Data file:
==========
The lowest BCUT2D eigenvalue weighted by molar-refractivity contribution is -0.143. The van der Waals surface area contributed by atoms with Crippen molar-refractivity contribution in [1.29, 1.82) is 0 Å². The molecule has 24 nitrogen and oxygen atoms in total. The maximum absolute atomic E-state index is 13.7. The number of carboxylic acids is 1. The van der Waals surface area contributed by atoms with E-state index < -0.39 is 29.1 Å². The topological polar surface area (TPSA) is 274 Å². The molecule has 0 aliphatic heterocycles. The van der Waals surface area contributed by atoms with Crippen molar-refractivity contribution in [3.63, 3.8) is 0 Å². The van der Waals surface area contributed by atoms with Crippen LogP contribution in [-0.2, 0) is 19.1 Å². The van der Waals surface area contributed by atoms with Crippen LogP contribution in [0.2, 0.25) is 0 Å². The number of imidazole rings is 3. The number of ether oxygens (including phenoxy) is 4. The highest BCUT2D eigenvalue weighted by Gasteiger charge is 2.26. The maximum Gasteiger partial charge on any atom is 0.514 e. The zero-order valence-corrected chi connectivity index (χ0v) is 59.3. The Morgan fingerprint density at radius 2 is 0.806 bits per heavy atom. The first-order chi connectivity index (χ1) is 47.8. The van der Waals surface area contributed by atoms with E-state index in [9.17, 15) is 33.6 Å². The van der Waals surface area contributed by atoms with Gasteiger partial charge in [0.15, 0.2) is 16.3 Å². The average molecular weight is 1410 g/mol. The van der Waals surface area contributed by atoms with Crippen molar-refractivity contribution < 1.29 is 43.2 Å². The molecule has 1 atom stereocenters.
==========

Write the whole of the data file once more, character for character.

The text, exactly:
The lowest BCUT2D eigenvalue weighted by molar-refractivity contribution is -0.143. The van der Waals surface area contributed by atoms with Crippen molar-refractivity contribution in [1.29, 1.82) is 0 Å². The molecule has 24 nitrogen and oxygen atoms in total. The maximum absolute atomic E-state index is 13.7. The number of carboxylic acids is 1. The van der Waals surface area contributed by atoms with E-state index < -0.39 is 29.1 Å². The topological polar surface area (TPSA) is 274 Å². The molecule has 0 aliphatic heterocycles. The van der Waals surface area contributed by atoms with Crippen molar-refractivity contribution in [3.63, 3.8) is 0 Å². The van der Waals surface area contributed by atoms with Crippen LogP contribution in [-0.2, 0) is 19.1 Å². The van der Waals surface area contributed by atoms with Crippen LogP contribution in [0.2, 0.25) is 0 Å². The number of imidazole rings is 3. The number of ether oxygens (including phenoxy) is 4. The highest BCUT2D eigenvalue weighted by Gasteiger charge is 2.26. The maximum Gasteiger partial charge on any atom is 0.514 e. The zero-order valence-corrected chi connectivity index (χ0v) is 59.3. The Morgan fingerprint density at radius 2 is 0.806 bits per heavy atom. The first-order chi connectivity index (χ1) is 47.8. The van der Waals surface area contributed by atoms with E-state index in [9.17, 15) is 33.6 Å². The van der Waals surface area contributed by atoms with Gasteiger partial charge in [0.15, 0.2) is 16.3 Å². The average molecular weight is 1410 g/mol. The van der Waals surface area contributed by atoms with Crippen molar-refractivity contribution < 1.29 is 43.2 Å². The molecule has 1 atom stereocenters.